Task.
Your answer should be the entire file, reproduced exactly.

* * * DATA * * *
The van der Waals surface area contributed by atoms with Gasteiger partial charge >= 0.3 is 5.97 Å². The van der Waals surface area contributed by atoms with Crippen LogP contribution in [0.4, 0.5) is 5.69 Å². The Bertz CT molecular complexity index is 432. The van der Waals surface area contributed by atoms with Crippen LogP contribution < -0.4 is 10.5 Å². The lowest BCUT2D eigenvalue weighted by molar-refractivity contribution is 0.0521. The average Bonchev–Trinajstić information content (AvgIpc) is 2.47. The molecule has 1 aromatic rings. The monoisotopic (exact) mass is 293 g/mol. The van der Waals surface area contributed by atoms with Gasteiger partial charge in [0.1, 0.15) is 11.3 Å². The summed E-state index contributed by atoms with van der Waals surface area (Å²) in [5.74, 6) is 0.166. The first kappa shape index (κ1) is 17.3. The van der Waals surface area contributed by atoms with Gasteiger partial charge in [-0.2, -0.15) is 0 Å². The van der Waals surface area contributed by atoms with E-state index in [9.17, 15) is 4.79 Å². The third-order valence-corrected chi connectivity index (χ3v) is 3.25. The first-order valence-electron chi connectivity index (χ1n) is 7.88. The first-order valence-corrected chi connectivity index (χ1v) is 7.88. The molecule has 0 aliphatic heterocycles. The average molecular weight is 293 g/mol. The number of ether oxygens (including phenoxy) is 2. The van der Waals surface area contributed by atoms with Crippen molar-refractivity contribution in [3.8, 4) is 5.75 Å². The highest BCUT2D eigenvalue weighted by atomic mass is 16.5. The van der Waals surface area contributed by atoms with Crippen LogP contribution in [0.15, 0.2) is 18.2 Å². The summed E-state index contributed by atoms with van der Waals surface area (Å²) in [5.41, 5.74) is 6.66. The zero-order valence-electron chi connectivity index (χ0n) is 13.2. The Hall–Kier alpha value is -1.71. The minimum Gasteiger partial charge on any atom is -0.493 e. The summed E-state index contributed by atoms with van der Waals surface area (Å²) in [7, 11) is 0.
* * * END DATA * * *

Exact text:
The van der Waals surface area contributed by atoms with Gasteiger partial charge >= 0.3 is 5.97 Å². The van der Waals surface area contributed by atoms with Crippen LogP contribution in [0.4, 0.5) is 5.69 Å². The Bertz CT molecular complexity index is 432. The van der Waals surface area contributed by atoms with Crippen LogP contribution < -0.4 is 10.5 Å². The lowest BCUT2D eigenvalue weighted by molar-refractivity contribution is 0.0521. The average Bonchev–Trinajstić information content (AvgIpc) is 2.47. The molecule has 1 aromatic rings. The monoisotopic (exact) mass is 293 g/mol. The van der Waals surface area contributed by atoms with Gasteiger partial charge in [0.1, 0.15) is 11.3 Å². The summed E-state index contributed by atoms with van der Waals surface area (Å²) in [5.74, 6) is 0.166. The first kappa shape index (κ1) is 17.3. The van der Waals surface area contributed by atoms with Gasteiger partial charge in [-0.2, -0.15) is 0 Å². The van der Waals surface area contributed by atoms with E-state index in [9.17, 15) is 4.79 Å². The third-order valence-corrected chi connectivity index (χ3v) is 3.25. The first-order valence-electron chi connectivity index (χ1n) is 7.88. The first-order valence-corrected chi connectivity index (χ1v) is 7.88. The molecule has 0 aliphatic heterocycles. The average molecular weight is 293 g/mol. The number of ether oxygens (including phenoxy) is 2. The van der Waals surface area contributed by atoms with Crippen molar-refractivity contribution in [3.8, 4) is 5.75 Å². The highest BCUT2D eigenvalue weighted by atomic mass is 16.5. The van der Waals surface area contributed by atoms with Crippen LogP contribution in [0.15, 0.2) is 18.2 Å². The summed E-state index contributed by atoms with van der Waals surface area (Å²) in [5.41, 5.74) is 6.66. The zero-order valence-electron chi connectivity index (χ0n) is 13.2. The Hall–Kier alpha value is -1.71. The minimum Gasteiger partial charge on any atom is -0.493 e. The summed E-state index contributed by atoms with van der Waals surface area (Å²) in [7, 11) is 0.